There may be loftier flights--a higher species of

fame, than that attained or aimed at by the song. writer ; but there is no one to whom honor is more gladly rendered by the mass of mortals. His claims come into notice, for the most part, in a genial season—when friends are met, and the glass and sentiment and song go round; when gladness swells the heart, fancy tickles the brain, and mirth and good-humor sparkle from the eye;—when Bacchus has almost closed up criticism's renomous optics, and laid hyper-criticism quietly under the table ;when the fine-strung nerves are exquisitely alive to all pleasurable sensations ;-then it is that divine music, wedded to still diviner poesy, can, in an instant,

"bid the warm tear start, Or the smile light the cheek ;"

rers.

and then it is that the memories of the masters of song are pledged with a fervor that the ethical or epic poet may despise, but can never either expect or hope for from the partiality of his cooler adni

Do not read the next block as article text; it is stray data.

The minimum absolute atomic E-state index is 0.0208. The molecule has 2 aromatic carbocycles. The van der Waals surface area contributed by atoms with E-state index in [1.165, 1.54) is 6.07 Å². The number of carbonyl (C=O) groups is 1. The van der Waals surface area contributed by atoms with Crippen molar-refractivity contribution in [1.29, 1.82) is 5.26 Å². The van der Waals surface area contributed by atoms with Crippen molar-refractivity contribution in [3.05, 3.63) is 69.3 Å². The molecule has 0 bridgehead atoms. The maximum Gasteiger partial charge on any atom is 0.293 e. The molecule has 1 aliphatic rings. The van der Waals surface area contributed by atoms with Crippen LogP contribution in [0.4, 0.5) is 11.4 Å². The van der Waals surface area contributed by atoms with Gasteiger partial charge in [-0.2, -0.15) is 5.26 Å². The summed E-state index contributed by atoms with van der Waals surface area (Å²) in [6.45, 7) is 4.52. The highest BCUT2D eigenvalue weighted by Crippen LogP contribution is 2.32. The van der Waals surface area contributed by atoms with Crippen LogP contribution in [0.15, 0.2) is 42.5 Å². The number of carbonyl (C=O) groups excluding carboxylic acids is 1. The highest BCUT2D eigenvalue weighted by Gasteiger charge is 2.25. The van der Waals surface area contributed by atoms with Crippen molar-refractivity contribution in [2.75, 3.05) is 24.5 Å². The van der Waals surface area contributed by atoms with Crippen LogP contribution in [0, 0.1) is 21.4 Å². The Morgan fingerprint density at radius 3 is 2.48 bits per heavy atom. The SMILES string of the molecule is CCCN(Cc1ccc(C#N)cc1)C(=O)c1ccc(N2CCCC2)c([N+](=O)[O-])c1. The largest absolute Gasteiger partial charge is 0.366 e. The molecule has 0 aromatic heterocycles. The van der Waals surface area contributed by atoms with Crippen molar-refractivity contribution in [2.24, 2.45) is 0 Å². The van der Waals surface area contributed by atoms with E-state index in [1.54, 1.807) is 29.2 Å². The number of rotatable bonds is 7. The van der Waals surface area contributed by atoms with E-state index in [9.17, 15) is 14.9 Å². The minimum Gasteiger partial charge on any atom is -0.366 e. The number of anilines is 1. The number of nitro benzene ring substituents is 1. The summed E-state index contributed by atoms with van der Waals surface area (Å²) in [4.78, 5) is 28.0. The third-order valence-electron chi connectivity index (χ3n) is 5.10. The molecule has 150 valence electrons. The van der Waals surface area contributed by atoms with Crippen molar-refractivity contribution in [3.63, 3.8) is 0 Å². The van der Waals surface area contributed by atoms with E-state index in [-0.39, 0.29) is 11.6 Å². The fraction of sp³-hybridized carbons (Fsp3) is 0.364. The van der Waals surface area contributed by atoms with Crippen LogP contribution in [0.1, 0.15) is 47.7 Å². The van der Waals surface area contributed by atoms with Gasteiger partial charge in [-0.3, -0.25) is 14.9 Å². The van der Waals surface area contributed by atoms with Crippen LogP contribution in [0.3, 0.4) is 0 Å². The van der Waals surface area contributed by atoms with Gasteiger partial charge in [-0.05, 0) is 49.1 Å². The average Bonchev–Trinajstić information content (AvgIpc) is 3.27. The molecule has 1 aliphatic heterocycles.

Next to Shakspeare there is no one whose memory is more fondly treasured than that of Burns. Independently of being intensely loved and revered wherever a Scottish accent is heard, social societies are formed in every country in which his language is known, to keep that memory fresh and green. And he well deserves it. Perhaps his songs are the best ever written. He has not the polish, the refinement, the exuberance of imagery, or the sparkling fancy of Moore, but he excels him in humor and pathos. They are, however, both glorious fellows; and it must be a narrow heart that cannot find room for admiration of more than one.

If the lyrics of Burns do not, as yet, strictly come under the designation of “old songs," they at least will do so, for they have the germ of immortality within them. It is almost impossible to dream of the time when "Auld Lang Syne" will not be sung. He had his faults (I am no Scotchman), and in turning over his pages, besides occasional coarseness and bad taste, you sometimes meet with a verse, that, "not to speak it profanely," bears a striking resemblance to utter nonsense ; for instance, (though what could be expected from words to such a tune—“Robin Adair !")

“ Down in a shady walk,

Doves cooing were,
I mark'd the cruel hawk

Caught in a snare :
So kind may fortune be,
Such make his destiny !
He who would injure thee,

Phillis the fair !”

But if your admiration of the poet begin to falter